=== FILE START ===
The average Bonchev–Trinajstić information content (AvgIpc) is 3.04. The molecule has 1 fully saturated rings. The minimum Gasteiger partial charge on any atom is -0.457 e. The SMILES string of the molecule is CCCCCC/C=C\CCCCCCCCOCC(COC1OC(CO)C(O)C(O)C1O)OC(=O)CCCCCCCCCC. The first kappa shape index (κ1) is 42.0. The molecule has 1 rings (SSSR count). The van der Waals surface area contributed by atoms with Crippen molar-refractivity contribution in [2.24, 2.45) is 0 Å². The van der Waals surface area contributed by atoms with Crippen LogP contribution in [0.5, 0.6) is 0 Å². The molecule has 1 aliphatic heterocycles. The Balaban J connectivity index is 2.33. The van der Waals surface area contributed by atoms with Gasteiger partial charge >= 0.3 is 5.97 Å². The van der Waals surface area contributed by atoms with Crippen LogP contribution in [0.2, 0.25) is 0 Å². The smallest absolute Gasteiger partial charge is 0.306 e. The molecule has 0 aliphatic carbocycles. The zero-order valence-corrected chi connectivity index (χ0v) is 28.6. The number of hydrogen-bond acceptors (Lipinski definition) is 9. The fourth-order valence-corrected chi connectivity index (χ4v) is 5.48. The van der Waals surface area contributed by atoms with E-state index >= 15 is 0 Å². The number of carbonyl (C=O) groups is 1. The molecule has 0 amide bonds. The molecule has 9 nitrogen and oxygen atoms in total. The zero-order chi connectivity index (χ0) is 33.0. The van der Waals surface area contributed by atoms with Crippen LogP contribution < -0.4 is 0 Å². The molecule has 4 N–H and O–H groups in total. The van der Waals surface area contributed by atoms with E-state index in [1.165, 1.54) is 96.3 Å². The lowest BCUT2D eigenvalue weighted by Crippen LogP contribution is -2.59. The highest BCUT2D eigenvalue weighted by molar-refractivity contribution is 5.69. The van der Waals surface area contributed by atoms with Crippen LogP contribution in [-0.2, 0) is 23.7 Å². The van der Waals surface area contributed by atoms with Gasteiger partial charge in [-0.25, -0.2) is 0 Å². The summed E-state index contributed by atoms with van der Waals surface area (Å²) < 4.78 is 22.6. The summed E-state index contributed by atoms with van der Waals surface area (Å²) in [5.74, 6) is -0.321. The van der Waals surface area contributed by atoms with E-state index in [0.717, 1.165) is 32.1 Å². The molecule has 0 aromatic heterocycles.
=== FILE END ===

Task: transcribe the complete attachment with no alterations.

The average Bonchev–Trinajstić information content (AvgIpc) is 3.04. The molecule has 1 fully saturated rings. The minimum Gasteiger partial charge on any atom is -0.457 e. The SMILES string of the molecule is CCCCCC/C=C\CCCCCCCCOCC(COC1OC(CO)C(O)C(O)C1O)OC(=O)CCCCCCCCCC. The first kappa shape index (κ1) is 42.0. The molecule has 1 rings (SSSR count). The van der Waals surface area contributed by atoms with Crippen molar-refractivity contribution in [2.24, 2.45) is 0 Å². The van der Waals surface area contributed by atoms with Crippen LogP contribution in [0.5, 0.6) is 0 Å². The molecule has 1 aliphatic heterocycles. The Balaban J connectivity index is 2.33. The van der Waals surface area contributed by atoms with Gasteiger partial charge >= 0.3 is 5.97 Å². The van der Waals surface area contributed by atoms with Crippen LogP contribution in [0.2, 0.25) is 0 Å². The smallest absolute Gasteiger partial charge is 0.306 e. The molecule has 0 aliphatic carbocycles. The zero-order valence-corrected chi connectivity index (χ0v) is 28.6. The number of hydrogen-bond acceptors (Lipinski definition) is 9. The fourth-order valence-corrected chi connectivity index (χ4v) is 5.48. The van der Waals surface area contributed by atoms with E-state index >= 15 is 0 Å². The number of carbonyl (C=O) groups is 1. The molecule has 0 amide bonds. The molecule has 9 nitrogen and oxygen atoms in total. The zero-order chi connectivity index (χ0) is 33.0. The van der Waals surface area contributed by atoms with Crippen LogP contribution < -0.4 is 0 Å². The molecule has 4 N–H and O–H groups in total. The van der Waals surface area contributed by atoms with E-state index in [1.165, 1.54) is 96.3 Å². The lowest BCUT2D eigenvalue weighted by Crippen LogP contribution is -2.59. The highest BCUT2D eigenvalue weighted by molar-refractivity contribution is 5.69. The van der Waals surface area contributed by atoms with Crippen LogP contribution in [-0.2, 0) is 23.7 Å². The van der Waals surface area contributed by atoms with Gasteiger partial charge in [-0.25, -0.2) is 0 Å². The summed E-state index contributed by atoms with van der Waals surface area (Å²) < 4.78 is 22.6. The summed E-state index contributed by atoms with van der Waals surface area (Å²) in [5.74, 6) is -0.321. The van der Waals surface area contributed by atoms with E-state index in [0.717, 1.165) is 32.1 Å². The molecule has 0 aromatic heterocycles.